Elite Athletes Get Ready for NYC Marathon

Shaan Gandhi

Almost a year ago today, I got to experience the New York City Marathon as the fans see it—I was in the lead car for the men’s wheelchair race, from the starting line to the finish line, 26.2 miles later. I saw the athletes push themselves at every turn, on hills and straightaways.

On the day before this year’s marathon, I experienced everything from the athlete’s perspective. In a ballroom at a hotel in Midtown Manhattan, I sat down with Nancy Kiprop, a first-time runner in the TCS NYC Marathon (above left); Abdi Abdirahman, a third-place finisher in 2016; and Tatyana McFadden (above right), a Paralympic legend and five-time winner in NYC. I got the inside scoop on the athletes’ mindset in the buildup towards this prestigious race. I also sat in on the meeting in which over 60 of the world’s elite athletes reviewed the logistics of the race, such as the course, timing, and weather.

Obviously, for the athletes, weather is the most important factor in how they will perform. The weather for starting time in Staten Island on Sunday will be around 10 degrees warmer than last year, a brisk 41 degrees Fahrenheit. Not surprisingly, the athletes said that they were pleased with the forecast and that those were prime race conditions.

I asked the three athletes what their ideal weather conditions were, and they all replied with somewhere between the mid-40s to the low-50s. Abdirahman and Kiprop said anything above 75 degrees is too hot, and humidity was also a bad thing. McFadden said she doesn’t love it when it rains, and that is understandable, because I would be nervous too if I was flying down a hill at 40 miles an hour and I had to make a sharp turn on the slick concrete!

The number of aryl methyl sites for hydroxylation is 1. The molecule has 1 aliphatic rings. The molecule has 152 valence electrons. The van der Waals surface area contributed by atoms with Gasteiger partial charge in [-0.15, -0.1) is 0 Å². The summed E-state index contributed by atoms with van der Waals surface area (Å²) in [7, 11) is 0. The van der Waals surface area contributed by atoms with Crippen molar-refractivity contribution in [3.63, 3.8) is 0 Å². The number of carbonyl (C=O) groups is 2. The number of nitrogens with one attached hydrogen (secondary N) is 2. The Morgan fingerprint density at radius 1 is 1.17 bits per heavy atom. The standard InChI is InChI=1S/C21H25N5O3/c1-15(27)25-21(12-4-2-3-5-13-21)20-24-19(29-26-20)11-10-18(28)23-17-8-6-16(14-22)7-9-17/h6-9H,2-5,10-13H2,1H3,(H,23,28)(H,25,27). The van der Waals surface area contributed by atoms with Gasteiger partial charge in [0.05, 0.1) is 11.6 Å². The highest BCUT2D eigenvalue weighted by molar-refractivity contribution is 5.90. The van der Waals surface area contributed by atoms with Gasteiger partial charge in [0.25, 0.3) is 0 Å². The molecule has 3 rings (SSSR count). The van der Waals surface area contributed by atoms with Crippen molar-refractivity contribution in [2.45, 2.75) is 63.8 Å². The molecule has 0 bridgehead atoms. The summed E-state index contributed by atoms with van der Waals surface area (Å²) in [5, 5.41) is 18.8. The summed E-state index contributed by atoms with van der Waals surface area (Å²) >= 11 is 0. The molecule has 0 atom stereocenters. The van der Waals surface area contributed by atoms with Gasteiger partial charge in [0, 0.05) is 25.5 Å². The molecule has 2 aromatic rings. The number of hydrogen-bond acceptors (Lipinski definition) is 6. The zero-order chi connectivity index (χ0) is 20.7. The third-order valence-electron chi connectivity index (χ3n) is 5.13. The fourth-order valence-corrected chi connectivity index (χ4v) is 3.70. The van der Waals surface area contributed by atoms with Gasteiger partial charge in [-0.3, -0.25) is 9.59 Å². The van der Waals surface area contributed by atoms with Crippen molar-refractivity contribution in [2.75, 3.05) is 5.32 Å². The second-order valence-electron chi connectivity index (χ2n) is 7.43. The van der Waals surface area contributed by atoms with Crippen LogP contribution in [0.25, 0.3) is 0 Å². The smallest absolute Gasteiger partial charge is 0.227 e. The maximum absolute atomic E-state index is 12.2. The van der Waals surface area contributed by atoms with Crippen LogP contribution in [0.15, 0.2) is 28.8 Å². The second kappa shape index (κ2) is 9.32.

I also asked McFadden and Abdirahman about their favorite parts of the marathon. “I like the 15th mile through the 20th mile,” said Abdirahman. “That’s my favorite part of the course. It’s also the hardest part of the course, but I’m good on the hills.”

Shaan Gandhi

As for Tatyana, she also felt that the hills were her favorite part, and always has. “The climbing—I love the hills,” she said. “It is a very technical burst, and it can be pretty difficult. But my favorite parts are the climbs!”  

Finally, I asked all three athletes why they run these marathons: Why do they put their bodies through all the stress of training? They all shared the same motivation for continuing to sacrifice their bodies each day during training in preparation for their races: They love to compete. “My passion is running,” Abdirahman said.

McFadden also had a little extra motivation, as she is an ambassador for the New York Road Runners' Team for Kids, which offers free running and fitness programs to students around the country. Before this year’s marathon, 1,000 kids will run the last mile to the finish line.

At the same time, the athletes also want to make sure that all kids have a chance to compete, with McFadden saying that she wants to make sure that wheelchair racing continues to grow as a sport for the next generation. “I love being an ambassador for Team for Kids, and getting the program going, and getting the wheelchair racing program started, and it’s really nice seeing the growth of that,” she said.  

Abdirahman also said that the fans help him continue to run the marathon. “It’s always good to know that there are people that know your name and cheer for you,” he said. “Even if they don’t know your name, they just give you morale and motivation to keep going.”
  

 

 

Cool Stuff